As an historian you are touching on something I find fascinating yet frustrating–how this religion of the Book got started before any writings we have available to us today. What exactly were the oral traditions in circulation before Paul’s letters? Even as a beginner I see these problems with Judas. In the gospels Jesus is going to put all twelve on thrones, Paul has Jesus appearing to the twelve, yet Judas betrays Jesus and dies before any of this could happen.

    I’m sorry I haven’t read your book yet on this, but is there literature where scholars discuss this pre-literary oral tradition and its affect on Paul/gospel traditions? How might it have really affected Paul, as I don’t believe in visions?

    • Bart
      Bart  June 3, 2016

      I deal with the issue a bit in How Jesus Became God. But I’m not sure what you mean about not believing in visions. Visions happen all the time, millions every day. The only question is whether they are veridical or not (whether something is really there or if the person is seeing things. People do!)

      • Avatar
        jhague  June 3, 2016

        Maybe he means that the claimed visions are dreams so it’s not really there. Paul may have dreamed about going to the third heaven but he didn’t really go any where.

      • Avatar
        Wilusa  June 5, 2016

        Or maybe he doesn’t believe *Paul’s claims* of having had visions!

  5. Avatar
    john76  June 2, 2016

    Paul quotes the Corinthian Creed and writes: “That Christ died for our sins IN ACCORDANCE WITH THE SCRIPTURES. And that he was buried; That he was raised on the third day IN ACCORDANCE WITH THE SCRIPTURES, and that he appeared to Cephas, then to the twelve.” What “SCRIPTURES” is Paul referring to here? Psalm 22 and Isaiah 53 would fit nicely here – or would you have another suggestion?

    • Bart
      Bart  June 3, 2016

      Yes, I wish we knew what he had in mind. Right: later Christians turned to passages such as Isaiah 53 and Psalm 22:1 and the other psalms that talk about an innocent person suffering even to death. Who knows if that’s what Paul (or the person who came up with the creed) had in mind!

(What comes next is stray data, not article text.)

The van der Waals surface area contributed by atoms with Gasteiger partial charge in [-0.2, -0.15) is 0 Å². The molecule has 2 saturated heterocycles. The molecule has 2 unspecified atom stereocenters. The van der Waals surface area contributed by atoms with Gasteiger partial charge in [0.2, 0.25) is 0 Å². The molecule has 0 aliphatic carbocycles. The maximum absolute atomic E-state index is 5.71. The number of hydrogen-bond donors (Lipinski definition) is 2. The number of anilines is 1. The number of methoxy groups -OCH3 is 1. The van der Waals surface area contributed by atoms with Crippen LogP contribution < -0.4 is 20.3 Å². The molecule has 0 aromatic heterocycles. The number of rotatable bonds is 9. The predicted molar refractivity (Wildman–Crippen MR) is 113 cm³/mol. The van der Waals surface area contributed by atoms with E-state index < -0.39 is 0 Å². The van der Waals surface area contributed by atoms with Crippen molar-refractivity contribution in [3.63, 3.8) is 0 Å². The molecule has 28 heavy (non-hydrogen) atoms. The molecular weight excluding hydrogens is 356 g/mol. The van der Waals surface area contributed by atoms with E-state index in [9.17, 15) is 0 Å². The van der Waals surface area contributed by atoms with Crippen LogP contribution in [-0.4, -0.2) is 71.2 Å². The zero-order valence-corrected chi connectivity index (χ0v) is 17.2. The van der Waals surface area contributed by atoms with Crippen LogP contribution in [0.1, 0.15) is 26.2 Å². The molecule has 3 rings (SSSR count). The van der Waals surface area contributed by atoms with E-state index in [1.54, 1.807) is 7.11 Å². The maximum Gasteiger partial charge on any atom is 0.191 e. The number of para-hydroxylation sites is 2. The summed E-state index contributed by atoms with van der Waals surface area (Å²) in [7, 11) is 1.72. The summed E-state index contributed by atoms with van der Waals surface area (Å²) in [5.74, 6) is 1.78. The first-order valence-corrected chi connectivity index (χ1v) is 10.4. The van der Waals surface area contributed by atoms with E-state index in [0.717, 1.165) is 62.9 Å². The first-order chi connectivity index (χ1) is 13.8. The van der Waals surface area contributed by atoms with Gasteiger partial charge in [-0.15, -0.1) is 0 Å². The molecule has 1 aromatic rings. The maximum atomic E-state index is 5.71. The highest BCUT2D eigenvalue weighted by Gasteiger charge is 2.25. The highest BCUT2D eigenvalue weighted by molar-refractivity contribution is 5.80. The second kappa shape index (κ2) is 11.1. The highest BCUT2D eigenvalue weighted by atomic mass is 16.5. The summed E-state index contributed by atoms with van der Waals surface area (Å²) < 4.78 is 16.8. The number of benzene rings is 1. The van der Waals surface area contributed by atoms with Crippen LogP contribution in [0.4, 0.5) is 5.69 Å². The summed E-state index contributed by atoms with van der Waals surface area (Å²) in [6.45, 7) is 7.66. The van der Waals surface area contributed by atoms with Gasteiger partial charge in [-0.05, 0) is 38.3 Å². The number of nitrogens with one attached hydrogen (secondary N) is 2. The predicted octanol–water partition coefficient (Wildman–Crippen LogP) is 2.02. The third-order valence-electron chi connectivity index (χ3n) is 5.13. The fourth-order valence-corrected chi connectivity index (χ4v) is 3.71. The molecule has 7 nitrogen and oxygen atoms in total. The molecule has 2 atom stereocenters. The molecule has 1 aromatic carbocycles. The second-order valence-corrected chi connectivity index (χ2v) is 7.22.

• Avatar
        john76  June 3, 2016

        The beginning, atonement part of the Corinthian creed which says “Christ died for our sins IN ACCORDANCE WITH THE SCRIPTURES,” seems to match up nicely with Isaiah 53:5 that says “with his stripes we are healed.”

        • Avatar
          john76  June 3, 2016

          Paul records no narrative details of Jesus’ death except “Christ died for our sins according to the scriptures.” Maybe the reason for this is that there were no known narrative details of the passion when Paul was writing. Mark records that all the disciples fled when Jesus was arrested. Maybe the followers of Jesus stayed away during the events of the crucifixion because they were worried about getting arrested too. Maybe Paul said “according to scriptures” because the first followers of Jesus just assumed he must have been fulfilling scriptures in his final day. Maybe Mark saw this and so crafted his passion narrative to reflect Psalm 22 and Isaiah 53.

      • Avatar
        Rogers  June 4, 2016